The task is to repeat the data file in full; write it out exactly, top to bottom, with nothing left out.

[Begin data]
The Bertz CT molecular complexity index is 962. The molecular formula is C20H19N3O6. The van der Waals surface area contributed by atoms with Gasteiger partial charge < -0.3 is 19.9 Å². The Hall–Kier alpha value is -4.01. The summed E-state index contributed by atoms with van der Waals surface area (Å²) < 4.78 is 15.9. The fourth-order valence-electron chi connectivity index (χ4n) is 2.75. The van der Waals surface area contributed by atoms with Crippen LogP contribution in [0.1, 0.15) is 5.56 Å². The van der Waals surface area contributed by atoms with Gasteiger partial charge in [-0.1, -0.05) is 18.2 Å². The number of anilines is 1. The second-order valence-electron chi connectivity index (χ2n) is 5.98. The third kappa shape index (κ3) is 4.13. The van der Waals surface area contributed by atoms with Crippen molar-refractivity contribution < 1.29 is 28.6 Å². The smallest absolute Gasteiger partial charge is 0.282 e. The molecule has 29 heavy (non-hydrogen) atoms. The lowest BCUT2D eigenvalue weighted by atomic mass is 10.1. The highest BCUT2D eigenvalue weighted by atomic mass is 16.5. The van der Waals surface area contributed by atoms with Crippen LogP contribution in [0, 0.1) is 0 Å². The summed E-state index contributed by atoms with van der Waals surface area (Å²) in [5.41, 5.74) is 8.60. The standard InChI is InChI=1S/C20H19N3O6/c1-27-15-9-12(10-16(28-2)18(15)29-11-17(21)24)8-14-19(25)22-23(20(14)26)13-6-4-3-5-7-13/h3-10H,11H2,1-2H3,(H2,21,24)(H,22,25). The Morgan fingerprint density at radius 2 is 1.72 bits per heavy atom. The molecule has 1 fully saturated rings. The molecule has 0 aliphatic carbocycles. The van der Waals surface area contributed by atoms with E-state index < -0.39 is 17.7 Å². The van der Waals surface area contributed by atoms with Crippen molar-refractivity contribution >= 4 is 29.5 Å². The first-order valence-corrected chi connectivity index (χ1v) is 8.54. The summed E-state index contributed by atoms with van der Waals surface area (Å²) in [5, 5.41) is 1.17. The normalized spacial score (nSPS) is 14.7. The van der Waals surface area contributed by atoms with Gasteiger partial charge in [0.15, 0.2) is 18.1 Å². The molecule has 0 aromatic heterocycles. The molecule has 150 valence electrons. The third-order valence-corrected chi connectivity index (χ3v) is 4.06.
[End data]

The Bertz CT molecular complexity index is 962. The molecular formula is C20H19N3O6. The van der Waals surface area contributed by atoms with Gasteiger partial charge < -0.3 is 19.9 Å². The Hall–Kier alpha value is -4.01. The summed E-state index contributed by atoms with van der Waals surface area (Å²) < 4.78 is 15.9. The fourth-order valence-electron chi connectivity index (χ4n) is 2.75. The van der Waals surface area contributed by atoms with Crippen LogP contribution in [0.1, 0.15) is 5.56 Å². The van der Waals surface area contributed by atoms with Gasteiger partial charge in [-0.1, -0.05) is 18.2 Å². The number of anilines is 1. The second-order valence-electron chi connectivity index (χ2n) is 5.98. The third kappa shape index (κ3) is 4.13. The van der Waals surface area contributed by atoms with Crippen molar-refractivity contribution < 1.29 is 28.6 Å². The smallest absolute Gasteiger partial charge is 0.282 e. The molecule has 29 heavy (non-hydrogen) atoms. The lowest BCUT2D eigenvalue weighted by atomic mass is 10.1. The highest BCUT2D eigenvalue weighted by atomic mass is 16.5. The van der Waals surface area contributed by atoms with Crippen LogP contribution in [0, 0.1) is 0 Å². The summed E-state index contributed by atoms with van der Waals surface area (Å²) in [5.41, 5.74) is 8.60. The standard InChI is InChI=1S/C20H19N3O6/c1-27-15-9-12(10-16(28-2)18(15)29-11-17(21)24)8-14-19(25)22-23(20(14)26)13-6-4-3-5-7-13/h3-10H,11H2,1-2H3,(H2,21,24)(H,22,25). The Morgan fingerprint density at radius 2 is 1.72 bits per heavy atom. The molecule has 1 fully saturated rings. The molecule has 0 aliphatic carbocycles. The van der Waals surface area contributed by atoms with E-state index < -0.39 is 17.7 Å². The van der Waals surface area contributed by atoms with Crippen molar-refractivity contribution >= 4 is 29.5 Å². The first-order valence-corrected chi connectivity index (χ1v) is 8.54. The summed E-state index contributed by atoms with van der Waals surface area (Å²) in [5, 5.41) is 1.17. The normalized spacial score (nSPS) is 14.7. The van der Waals surface area contributed by atoms with Gasteiger partial charge in [0.15, 0.2) is 18.1 Å². The molecule has 0 aromatic heterocycles. The molecule has 150 valence electrons. The third-order valence-corrected chi connectivity index (χ3v) is 4.06.